U.S. Factories Show Vulnerability to Chill in Global Economy

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Rick Bowmer/APA Boeing employee works on a horizontal stabilizer for a Boeing 787 Dreamliner at the company's plant in Salt Lake City.
By Jason Lange

WASHINGTON -- The pace of growth at U.S. factories slowed in September, a sign that the chill falling over the global economy could complicate the Federal Reserve's plans to raise interest rates.

Other data released Thursday pointed to a tightening labor market and stronger spending on home construction, highlighting the split in the economy between strong domestic growth and weakness abroad.

This is causing headaches at the Fed, which cited concerns last month about "global economic and financial developments" when it surprised much of Wall Street by holding off on hiking rates.

The Institute for Supply Management said its index of national factory activity fell to 50.2, its lowest since May 2013 and just below the median forecast in a Reuters poll.

While any reading above 50 indicates expansion in manufacturing, growth has slowed sharply over the last year as a strong dollar has crimped exports.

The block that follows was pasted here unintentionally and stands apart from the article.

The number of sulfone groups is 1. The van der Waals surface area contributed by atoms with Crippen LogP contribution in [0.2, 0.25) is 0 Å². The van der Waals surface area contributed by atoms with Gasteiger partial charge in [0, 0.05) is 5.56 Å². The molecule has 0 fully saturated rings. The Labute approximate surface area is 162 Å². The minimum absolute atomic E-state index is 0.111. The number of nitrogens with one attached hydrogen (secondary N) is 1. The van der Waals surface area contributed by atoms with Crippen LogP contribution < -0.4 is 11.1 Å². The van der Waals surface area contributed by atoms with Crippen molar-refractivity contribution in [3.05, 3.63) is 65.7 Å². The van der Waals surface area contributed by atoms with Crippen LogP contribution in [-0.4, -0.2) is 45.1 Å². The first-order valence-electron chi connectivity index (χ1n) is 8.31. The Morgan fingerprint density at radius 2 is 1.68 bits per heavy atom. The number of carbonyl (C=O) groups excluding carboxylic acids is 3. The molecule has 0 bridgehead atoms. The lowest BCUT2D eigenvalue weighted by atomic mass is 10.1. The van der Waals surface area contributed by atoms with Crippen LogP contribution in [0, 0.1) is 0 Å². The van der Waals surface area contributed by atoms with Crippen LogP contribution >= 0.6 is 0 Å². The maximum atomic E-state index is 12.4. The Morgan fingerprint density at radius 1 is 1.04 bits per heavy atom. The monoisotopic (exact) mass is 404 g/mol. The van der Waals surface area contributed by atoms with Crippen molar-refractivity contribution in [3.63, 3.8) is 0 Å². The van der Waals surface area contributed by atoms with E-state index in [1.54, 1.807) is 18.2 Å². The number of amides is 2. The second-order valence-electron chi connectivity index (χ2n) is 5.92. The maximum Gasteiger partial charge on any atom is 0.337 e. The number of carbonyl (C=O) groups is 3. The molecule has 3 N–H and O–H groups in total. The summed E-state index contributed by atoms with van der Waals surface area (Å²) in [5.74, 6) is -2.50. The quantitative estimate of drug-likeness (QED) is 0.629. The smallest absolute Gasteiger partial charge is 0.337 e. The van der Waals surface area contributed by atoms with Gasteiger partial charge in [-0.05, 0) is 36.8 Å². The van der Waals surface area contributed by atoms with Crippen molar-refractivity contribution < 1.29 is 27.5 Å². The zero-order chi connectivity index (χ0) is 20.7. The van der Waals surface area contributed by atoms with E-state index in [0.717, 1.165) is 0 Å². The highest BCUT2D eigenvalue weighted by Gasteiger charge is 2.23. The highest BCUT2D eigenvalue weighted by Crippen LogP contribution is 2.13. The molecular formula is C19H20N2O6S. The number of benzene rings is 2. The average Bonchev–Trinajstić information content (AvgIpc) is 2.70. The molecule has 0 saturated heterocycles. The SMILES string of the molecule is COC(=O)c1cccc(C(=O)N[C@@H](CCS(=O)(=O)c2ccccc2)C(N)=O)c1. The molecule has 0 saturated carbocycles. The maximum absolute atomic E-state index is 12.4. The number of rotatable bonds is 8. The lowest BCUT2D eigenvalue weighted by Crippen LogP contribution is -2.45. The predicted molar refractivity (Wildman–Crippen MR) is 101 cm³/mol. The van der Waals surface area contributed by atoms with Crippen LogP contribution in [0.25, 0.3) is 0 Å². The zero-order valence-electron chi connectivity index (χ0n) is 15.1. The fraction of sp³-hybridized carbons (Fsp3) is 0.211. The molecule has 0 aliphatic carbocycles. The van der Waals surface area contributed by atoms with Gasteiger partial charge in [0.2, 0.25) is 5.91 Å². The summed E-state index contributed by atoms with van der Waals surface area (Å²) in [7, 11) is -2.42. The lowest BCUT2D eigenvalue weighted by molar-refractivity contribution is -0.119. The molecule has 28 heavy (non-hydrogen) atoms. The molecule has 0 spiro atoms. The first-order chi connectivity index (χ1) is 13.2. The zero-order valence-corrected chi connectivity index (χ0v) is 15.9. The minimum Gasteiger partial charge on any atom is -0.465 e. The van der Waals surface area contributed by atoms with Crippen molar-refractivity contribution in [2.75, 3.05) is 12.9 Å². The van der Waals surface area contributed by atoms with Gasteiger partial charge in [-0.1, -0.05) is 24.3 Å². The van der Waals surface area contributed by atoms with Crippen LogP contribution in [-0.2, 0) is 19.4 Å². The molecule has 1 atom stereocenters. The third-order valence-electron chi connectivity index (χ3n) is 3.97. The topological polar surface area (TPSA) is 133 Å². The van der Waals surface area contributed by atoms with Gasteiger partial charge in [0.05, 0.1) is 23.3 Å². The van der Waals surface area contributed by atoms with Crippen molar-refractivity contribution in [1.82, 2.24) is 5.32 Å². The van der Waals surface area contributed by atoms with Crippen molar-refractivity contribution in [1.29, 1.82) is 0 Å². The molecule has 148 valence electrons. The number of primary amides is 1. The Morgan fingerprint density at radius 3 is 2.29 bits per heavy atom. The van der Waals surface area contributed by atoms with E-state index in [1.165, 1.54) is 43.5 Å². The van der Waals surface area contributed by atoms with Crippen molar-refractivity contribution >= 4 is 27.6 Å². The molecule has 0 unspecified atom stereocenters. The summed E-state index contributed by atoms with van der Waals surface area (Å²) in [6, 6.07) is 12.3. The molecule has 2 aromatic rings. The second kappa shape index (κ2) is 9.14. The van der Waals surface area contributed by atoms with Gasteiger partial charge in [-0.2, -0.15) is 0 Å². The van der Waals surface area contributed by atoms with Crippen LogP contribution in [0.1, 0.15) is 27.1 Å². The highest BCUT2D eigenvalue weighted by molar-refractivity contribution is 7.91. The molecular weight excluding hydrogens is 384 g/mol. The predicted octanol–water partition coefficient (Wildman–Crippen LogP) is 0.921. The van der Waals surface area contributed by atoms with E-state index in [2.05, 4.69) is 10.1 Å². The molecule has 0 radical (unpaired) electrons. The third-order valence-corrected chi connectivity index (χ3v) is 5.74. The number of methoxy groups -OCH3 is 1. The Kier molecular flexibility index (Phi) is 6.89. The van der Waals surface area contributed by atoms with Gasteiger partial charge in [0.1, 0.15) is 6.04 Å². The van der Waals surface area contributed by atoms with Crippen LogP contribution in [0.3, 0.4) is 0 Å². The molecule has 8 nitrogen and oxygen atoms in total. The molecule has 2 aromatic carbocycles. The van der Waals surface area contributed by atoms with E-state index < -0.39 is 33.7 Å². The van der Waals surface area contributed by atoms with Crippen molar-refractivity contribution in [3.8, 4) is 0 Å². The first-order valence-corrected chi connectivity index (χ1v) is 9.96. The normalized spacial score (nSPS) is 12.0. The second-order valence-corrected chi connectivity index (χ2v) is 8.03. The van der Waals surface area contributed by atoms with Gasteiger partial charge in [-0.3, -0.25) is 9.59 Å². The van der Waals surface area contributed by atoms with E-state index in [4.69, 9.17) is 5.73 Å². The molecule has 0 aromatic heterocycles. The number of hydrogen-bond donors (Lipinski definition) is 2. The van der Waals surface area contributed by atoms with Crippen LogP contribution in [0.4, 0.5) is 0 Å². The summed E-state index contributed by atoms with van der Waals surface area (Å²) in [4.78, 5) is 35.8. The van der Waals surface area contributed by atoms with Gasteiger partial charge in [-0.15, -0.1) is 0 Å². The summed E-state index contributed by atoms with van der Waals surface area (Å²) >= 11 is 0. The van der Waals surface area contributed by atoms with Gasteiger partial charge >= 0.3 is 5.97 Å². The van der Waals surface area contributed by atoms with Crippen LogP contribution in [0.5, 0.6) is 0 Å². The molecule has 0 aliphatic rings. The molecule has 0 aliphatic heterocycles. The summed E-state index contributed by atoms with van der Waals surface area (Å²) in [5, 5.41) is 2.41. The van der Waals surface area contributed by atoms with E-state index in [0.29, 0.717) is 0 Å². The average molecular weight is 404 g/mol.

More recently, a slowdown in China has sent a chill throughout the global economy. The ISM's index for exports held steady at 46.5, marking a contraction in activity for the fourth straight month.

The dollar drifted lower while yields on Treasury debt also declined. Wall Street stocks were trading lower.

Despite the weakness abroad, the domestic economy and the labor market have appeared on more solid footing, which has boosted expectations the Fed could hike rates this year or in early 2016.

The Labor Department said the number of new applications for U.S. jobless benefits rose modestly last week, although they remained near 15-year lows and a gauge of the trend in claims fell.

Initial claims for state unemployment benefits rose 10,000 to a seasonally adjusted 277,000 for the week ended Sept. 26.

"Filings at this level are incredibly low by historical standards, speaking to how tight labor markets are getting," said Stephen Stanley, an economist at Amherst Pierpont Securities.

U.S. construction spending climbed in August to the highest level since 2008, the Commerce Department said in a separate report. The gains were boosted by a surge in outlays for residential projects and gave a sign the housing market was helping the overall economy.

In another sign of domestic strength, the three U.S. automakers -- General Motors (GM), Ford Motor (F) and the U.S. operations of Fiat Chrysler Automobiles (FCAU) -- reported a jump in September sales as cheap gasoline and ultra-low interest rates drove demand for sport utility vehicles and pickup trucks.

-Sam Forgione contributed reporting from New York.
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